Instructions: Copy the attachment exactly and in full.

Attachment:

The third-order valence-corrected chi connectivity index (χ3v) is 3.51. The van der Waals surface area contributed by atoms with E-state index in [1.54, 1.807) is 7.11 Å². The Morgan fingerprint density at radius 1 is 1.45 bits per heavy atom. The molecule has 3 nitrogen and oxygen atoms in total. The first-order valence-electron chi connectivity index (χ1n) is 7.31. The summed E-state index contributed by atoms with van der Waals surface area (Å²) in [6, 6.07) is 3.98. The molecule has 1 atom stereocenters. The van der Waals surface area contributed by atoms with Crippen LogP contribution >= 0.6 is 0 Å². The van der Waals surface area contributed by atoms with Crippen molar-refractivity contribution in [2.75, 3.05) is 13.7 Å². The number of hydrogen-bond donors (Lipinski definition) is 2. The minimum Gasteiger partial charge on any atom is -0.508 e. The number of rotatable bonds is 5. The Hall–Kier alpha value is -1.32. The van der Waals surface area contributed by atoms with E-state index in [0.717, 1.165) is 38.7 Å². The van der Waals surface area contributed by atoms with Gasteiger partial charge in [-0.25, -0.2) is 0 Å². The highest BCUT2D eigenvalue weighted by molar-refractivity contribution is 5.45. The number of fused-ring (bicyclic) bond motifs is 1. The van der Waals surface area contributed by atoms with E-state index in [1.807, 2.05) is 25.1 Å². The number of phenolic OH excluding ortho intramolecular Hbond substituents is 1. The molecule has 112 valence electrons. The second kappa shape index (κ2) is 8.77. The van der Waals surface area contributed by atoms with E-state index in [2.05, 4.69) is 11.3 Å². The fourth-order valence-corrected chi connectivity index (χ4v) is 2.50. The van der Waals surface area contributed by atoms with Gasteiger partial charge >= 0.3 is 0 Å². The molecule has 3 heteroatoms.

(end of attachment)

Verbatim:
The third-order valence-corrected chi connectivity index (χ3v) is 3.51. The van der Waals surface area contributed by atoms with E-state index in [1.54, 1.807) is 7.11 Å². The Morgan fingerprint density at radius 1 is 1.45 bits per heavy atom. The molecule has 3 nitrogen and oxygen atoms in total. The first-order valence-electron chi connectivity index (χ1n) is 7.31. The summed E-state index contributed by atoms with van der Waals surface area (Å²) in [6, 6.07) is 3.98. The molecule has 1 atom stereocenters. The van der Waals surface area contributed by atoms with Crippen LogP contribution >= 0.6 is 0 Å². The van der Waals surface area contributed by atoms with Crippen molar-refractivity contribution in [2.75, 3.05) is 13.7 Å². The number of hydrogen-bond donors (Lipinski definition) is 2. The minimum Gasteiger partial charge on any atom is -0.508 e. The number of rotatable bonds is 5. The Hall–Kier alpha value is -1.32. The van der Waals surface area contributed by atoms with E-state index in [0.717, 1.165) is 38.7 Å². The van der Waals surface area contributed by atoms with Gasteiger partial charge in [-0.25, -0.2) is 0 Å². The highest BCUT2D eigenvalue weighted by molar-refractivity contribution is 5.45. The number of fused-ring (bicyclic) bond motifs is 1. The van der Waals surface area contributed by atoms with E-state index in [1.807, 2.05) is 25.1 Å². The number of phenolic OH excluding ortho intramolecular Hbond substituents is 1. The molecule has 112 valence electrons. The second kappa shape index (κ2) is 8.77. The van der Waals surface area contributed by atoms with E-state index in [2.05, 4.69) is 11.3 Å². The fourth-order valence-corrected chi connectivity index (χ4v) is 2.50. The van der Waals surface area contributed by atoms with Gasteiger partial charge >= 0.3 is 0 Å². The molecule has 3 heteroatoms.